RFPs are evil (Part 2)

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Last week, I discussed why the practice of using RFPs to select SEM agencies is a wrongful approach that practically guarantees failure. This week, I will propose a better way to select SEM agencies that is more likely to result in a positive outcome for you and your organization.

To recap, RFPs are useful procurement instruments when businesses need to choose from a large number of competing suppliers of goods or services that are equivalent or near equivalent in quality. For example, putting out an RFP makes sense when contemplating the purchase of a fleet of copying machines, a PBX phone system, or an office-cleaning firm. While there may be material differences among the offerings of these suppliers, the impact of even extremely poor choices have limited effects on any organization's bottom line, so it's usually safe to leave this procurement decision to a low or mid-level underling.

In contrast, the consequences of choosing the wrong outside law firm, accounting firm, ad agency or SEM agency can be catastrophic for the enterprise. This is why such high-stakes, mission-critical decisions are made by CEOs, instead of being left to underlings. And yet, as we saw last week, CEO's all too often "delegate down" the decision about which SEM agency to pick to low or mid-level Search Managers who, while knowing a lot about the mechanics of search, know very little about how to select a strategic partner. This crucial, avoidable misstep begins the cycle of failure that starts with unprofitable, failing search campaigns and only ends when the marketer either decides to ditch his SEM agency, bring PPC management in-house, or withdraw from the search marketplace entirely.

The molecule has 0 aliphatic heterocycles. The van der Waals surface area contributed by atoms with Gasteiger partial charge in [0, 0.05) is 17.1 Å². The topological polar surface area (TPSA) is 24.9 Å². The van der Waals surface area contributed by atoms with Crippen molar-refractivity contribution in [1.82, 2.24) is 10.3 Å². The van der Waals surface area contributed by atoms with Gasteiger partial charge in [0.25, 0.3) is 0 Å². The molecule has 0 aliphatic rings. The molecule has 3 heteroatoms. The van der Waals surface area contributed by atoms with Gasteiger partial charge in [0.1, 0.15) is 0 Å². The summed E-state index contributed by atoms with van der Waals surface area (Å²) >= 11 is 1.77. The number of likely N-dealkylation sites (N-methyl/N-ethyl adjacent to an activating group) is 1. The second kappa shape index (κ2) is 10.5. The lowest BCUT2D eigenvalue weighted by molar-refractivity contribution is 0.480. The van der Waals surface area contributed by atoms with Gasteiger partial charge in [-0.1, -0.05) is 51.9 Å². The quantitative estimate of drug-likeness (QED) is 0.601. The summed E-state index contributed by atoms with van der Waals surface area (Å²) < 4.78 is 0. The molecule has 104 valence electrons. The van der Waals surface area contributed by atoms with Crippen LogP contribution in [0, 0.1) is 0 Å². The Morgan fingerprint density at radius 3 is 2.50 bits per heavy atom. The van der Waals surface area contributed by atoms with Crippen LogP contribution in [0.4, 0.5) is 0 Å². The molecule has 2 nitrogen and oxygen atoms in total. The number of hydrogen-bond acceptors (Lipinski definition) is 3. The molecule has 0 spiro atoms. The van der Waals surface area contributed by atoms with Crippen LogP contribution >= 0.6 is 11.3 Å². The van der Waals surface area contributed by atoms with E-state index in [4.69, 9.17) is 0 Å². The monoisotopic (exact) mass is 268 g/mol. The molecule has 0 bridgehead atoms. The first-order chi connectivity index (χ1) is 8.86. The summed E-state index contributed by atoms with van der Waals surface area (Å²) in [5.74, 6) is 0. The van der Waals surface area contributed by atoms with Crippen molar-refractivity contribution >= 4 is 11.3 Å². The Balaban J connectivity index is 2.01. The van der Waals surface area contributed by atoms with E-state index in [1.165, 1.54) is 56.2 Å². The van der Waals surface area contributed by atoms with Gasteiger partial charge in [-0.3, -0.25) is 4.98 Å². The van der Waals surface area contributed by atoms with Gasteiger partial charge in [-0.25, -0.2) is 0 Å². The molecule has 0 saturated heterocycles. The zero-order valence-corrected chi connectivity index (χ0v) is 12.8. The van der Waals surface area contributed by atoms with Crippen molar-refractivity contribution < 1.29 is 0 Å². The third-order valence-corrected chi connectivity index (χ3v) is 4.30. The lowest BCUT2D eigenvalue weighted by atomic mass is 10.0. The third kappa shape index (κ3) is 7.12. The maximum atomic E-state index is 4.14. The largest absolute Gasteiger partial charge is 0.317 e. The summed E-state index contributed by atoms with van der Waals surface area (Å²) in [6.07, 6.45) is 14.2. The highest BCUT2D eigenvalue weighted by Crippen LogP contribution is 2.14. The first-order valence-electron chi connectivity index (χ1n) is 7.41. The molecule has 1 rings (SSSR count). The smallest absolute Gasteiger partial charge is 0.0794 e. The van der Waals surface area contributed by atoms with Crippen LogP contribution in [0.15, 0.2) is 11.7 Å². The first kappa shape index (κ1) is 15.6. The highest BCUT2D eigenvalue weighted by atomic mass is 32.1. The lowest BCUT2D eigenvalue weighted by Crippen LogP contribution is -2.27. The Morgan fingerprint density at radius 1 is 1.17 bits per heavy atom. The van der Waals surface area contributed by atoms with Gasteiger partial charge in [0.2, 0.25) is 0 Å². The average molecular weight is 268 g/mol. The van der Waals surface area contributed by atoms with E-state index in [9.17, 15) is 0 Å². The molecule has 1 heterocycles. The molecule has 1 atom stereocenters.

Lawyers aren't all the same, nor are accountants, nor are ad agencies. Some are brilliant, some merely competent, and some are hopeless, incompetent blunderers. Unless you really believe that all SEM agencies are fundamentally alike, you shouldn't be using an RFP to select them.

The good news is that choosing the right SEM agency isn't difficult, as long as you know how to ask the right questions. Here are four important questions to ask your prospective SEM agency that will reveal more meaningful information about a given agency's fitness than can ever be gleaned through an RFP process:

1. How long has the SEM agency been in business?

No CEO would choose an outside legal or accounting firm that's only been in business a few years, nor should any CEO choose an SEM agency that's only been in business a few months. Any partner you choose should be stable, have an established track record, and have the financial muscle required to make the kind of ongoing investments in technology, training and R&D required to manage search in a rapidly evolving, technology-driven marketplace.

2. How fast is the SEM agency growing?